I was thrilled last year to hear my family’s friend, the author Katherine Paterson, interviewed on NPR. I was quite *interested* — but I wouldn’t say thrilled — to hear the contribution of another person I know, on NPR the other day. Another “Silver Bay person”, in fact.
This was Kendall Harmon; I guess these days, that’s the Reverend, Dr., Kendall Harmon. When I knew him, he was a kid at Silver Bay, NY, a couple years older than me. Just another of the “big kids”, into sports and stuff. His family’s very well known and respected in Silver Bay; his mom was a prominent, I guess you’d say, liberal social activist; she just recently died, and is much-missed. Kendall was, and is, very smart and eloquent; but his own personal direction and focus seems to be a little… different…I guess he is becoming one of the mainstays of the Christian Conservative movement; or so I hear. It seems his particular focus is the anti-gay crusade, bringing the Bible back into the Bedroom, that sort of thing. Funny how our paths have diverged…
So it’s not surprising that I’d find my views differ with Kendall’s, on most things. What is surprising is that I found myself *agreeing* with him, in his contribution to this story.
So this NPR story concerned a minister in Seattle, a woman of last name Redding, who is controversial because she is both Muslim and Christian. She started out Christian, but had a faith-moment where she also accepted the tenets of Islam, but you wouldn’t call it a “conversion” because she (in her own mind) still holds to Christianity as well. For her, it is not contradictory to accept both. But her church has suspended her from ministry, because *they* find it contradictory; well, the leadership so finds it: her congregation supports her. So it makes for a good story, and I’m interested that I didn’t know about it already as a local story, before hearing it on NPR.
Kendall’s point — which seems to be one of his running themes, bringing the church back to a stricter interpretation of scripture –was that regardless of what feels OK to this person personally, the scripture of Christianity is quite clear (he says — I don’t know if it is or it isn’t but I think it might be) that you can have no other messiahs or prophets than Jesus.
Read it all. Now, I bumped into this the other day and had a debate with myself about posting it since I really do not like to talk much about me on the blog.
So, why the post? A number of reasons. First, because it illustrates the complexity of the current debate in terms of where people are coming from. Who would guess that my Mom was like that? People don’t fit into pigeonholes, they are complex, and when the media stories try to portray things in terms of American politics or a two category scheme–this versus that–they miss key dimensions of the struggle and the people involved.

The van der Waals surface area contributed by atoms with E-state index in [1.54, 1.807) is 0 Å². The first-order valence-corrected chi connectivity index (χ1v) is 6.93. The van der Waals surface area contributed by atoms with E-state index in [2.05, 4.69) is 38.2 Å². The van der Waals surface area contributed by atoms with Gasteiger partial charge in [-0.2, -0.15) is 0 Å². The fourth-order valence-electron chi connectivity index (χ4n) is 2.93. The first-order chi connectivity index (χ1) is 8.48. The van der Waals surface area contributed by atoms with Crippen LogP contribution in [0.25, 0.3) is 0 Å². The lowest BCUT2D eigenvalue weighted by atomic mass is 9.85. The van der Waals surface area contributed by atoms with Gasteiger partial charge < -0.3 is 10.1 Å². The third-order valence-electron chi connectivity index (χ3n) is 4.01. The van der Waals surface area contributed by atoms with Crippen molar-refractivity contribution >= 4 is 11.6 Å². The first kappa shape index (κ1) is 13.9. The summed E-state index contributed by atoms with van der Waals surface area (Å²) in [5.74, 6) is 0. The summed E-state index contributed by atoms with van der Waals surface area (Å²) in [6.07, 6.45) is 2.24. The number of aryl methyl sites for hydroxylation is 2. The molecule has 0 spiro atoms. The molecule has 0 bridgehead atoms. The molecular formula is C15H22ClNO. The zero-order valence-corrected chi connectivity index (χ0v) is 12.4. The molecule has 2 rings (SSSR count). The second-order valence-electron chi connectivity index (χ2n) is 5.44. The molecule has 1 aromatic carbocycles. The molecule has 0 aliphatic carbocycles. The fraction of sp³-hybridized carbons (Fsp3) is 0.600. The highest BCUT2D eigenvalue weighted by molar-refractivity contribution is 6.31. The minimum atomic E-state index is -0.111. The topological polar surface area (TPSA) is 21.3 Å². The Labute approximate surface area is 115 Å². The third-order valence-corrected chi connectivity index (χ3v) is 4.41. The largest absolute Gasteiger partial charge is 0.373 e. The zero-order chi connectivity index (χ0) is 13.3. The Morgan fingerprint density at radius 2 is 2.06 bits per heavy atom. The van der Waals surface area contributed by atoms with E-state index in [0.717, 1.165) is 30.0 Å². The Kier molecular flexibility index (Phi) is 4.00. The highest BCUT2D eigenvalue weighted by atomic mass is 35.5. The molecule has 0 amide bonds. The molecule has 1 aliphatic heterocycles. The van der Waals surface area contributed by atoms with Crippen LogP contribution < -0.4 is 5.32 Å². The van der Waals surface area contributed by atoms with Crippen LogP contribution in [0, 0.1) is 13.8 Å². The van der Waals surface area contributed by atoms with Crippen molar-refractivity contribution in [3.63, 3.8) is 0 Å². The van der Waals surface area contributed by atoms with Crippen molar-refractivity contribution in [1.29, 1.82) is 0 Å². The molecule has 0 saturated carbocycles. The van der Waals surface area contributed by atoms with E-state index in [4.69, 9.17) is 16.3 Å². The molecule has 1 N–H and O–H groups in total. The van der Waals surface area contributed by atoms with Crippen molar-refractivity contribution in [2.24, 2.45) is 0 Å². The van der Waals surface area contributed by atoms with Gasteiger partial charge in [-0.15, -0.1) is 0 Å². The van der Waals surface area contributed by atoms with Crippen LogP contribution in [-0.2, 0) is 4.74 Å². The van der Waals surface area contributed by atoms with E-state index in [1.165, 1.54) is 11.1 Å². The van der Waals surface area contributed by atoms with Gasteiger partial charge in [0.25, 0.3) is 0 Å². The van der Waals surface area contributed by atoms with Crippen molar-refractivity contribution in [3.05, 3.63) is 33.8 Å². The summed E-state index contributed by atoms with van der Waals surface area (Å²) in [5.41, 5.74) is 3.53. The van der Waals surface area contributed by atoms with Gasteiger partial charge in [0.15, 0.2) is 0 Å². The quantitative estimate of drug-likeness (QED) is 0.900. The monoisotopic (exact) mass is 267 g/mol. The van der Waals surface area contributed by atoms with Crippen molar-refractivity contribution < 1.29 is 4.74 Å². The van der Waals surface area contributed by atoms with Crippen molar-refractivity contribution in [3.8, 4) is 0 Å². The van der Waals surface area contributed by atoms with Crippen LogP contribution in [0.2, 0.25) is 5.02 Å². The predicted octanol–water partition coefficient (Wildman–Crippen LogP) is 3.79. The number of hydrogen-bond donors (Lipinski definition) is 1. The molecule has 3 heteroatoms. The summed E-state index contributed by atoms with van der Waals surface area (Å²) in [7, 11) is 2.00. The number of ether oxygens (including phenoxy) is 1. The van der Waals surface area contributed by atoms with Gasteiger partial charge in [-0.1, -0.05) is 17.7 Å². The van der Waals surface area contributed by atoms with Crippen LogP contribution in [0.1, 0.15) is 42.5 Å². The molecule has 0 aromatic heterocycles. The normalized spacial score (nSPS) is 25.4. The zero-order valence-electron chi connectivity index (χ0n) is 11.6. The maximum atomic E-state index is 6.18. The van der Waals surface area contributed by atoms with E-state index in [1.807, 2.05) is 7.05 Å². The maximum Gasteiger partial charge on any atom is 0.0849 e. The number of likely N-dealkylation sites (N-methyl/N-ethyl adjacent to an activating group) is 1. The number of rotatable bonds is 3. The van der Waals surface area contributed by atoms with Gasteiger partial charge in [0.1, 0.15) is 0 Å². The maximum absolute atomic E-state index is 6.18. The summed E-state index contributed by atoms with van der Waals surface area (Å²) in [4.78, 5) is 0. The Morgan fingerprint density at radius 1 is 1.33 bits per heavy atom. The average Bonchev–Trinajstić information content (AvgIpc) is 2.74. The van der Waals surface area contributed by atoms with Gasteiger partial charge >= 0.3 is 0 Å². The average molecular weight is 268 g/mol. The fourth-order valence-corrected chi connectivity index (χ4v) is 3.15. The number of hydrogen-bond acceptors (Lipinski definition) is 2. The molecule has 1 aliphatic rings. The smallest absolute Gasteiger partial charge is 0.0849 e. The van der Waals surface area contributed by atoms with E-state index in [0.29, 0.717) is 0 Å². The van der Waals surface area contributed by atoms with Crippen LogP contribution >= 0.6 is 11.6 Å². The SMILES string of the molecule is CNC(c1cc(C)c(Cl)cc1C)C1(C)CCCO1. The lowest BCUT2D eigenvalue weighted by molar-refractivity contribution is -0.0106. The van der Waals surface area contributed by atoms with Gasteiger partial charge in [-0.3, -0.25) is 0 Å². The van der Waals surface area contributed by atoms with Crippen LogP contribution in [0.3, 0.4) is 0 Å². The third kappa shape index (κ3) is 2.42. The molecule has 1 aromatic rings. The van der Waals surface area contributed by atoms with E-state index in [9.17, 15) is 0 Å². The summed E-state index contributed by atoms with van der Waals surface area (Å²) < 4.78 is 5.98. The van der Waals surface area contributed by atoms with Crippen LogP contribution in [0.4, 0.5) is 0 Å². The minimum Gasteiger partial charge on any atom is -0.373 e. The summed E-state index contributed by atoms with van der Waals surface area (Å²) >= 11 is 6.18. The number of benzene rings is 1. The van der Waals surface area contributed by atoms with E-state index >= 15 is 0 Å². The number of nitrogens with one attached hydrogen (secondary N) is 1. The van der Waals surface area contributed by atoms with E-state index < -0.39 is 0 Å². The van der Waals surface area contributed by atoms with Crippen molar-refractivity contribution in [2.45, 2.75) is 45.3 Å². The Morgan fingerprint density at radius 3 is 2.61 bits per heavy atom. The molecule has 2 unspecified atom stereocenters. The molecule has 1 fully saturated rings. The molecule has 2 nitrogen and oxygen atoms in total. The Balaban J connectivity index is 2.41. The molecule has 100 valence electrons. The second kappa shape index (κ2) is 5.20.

Second, this is a good example of what one of my friends calls the everyone-who-has-a-keyboard-is-a-Pope phenomenon on the Internet. You get partial information–sometimes very partial, but then the conclusions drawn do not necessarily follow. Nevertheless the person at the keyboard can and does make them. We have more information in the information age, but, alas, not more wisdom.
The conclusions drawn here are false, but they are typical. I know this author, he is very gifted and bright, and comes from a wonderful family. But how can he say: “So it’s not surprising that I’d find my views differ with Kendall’s, on most things.” Most things? Good heavens! How many things does he know we differ about? We have not even talked about it at all. One difference does not lead to a host of other differences. I have in my email bag from the last year a note from a communications director in one of the Episcopal Church’s dioceses which essentially says: “I differ with you on just about every aspect of the Episcopal Church but I thought you would like to know…”.–and then she sent me some information. The name and the diocese are not important. But how could she know we differ on all those things? I would lay odds that it isn’t true, but it is another example of the kinds of false assumptions and judgments made, all based on one issue and one stand. And this happens by reasserters in their evaluation of reappraisers AND vice versa.
Finally, this is a good illustration of the way in which caricatures get constructed. I am not actually about “bringing the church back to a stricter interpretation of scripture.” I am trying to enable the church of which I am a part to read the Scriptures with the church–both spread through history and throughout the world. Unfortunately I am in a church which is in the process of so losing the center of the Christian faith that to raise these questions means one is caricatured (falsely) this way. Actually, I am regularly accused of being a “liberal” in many settings (and was in fact criticized as one on the floor of one of our own diocesan Conventions at one time, for putting forward a resolution against a state sponsored lottery in South Carolina). That in any case is a longer story for another time.
I would like to see more provisional judgments, less caricatures, and less of a tendency to turn one or two observations or articles into a detailed evaluation of someone else’s perspective. Both the issues and the people involved get short shrift as that is done–KSH.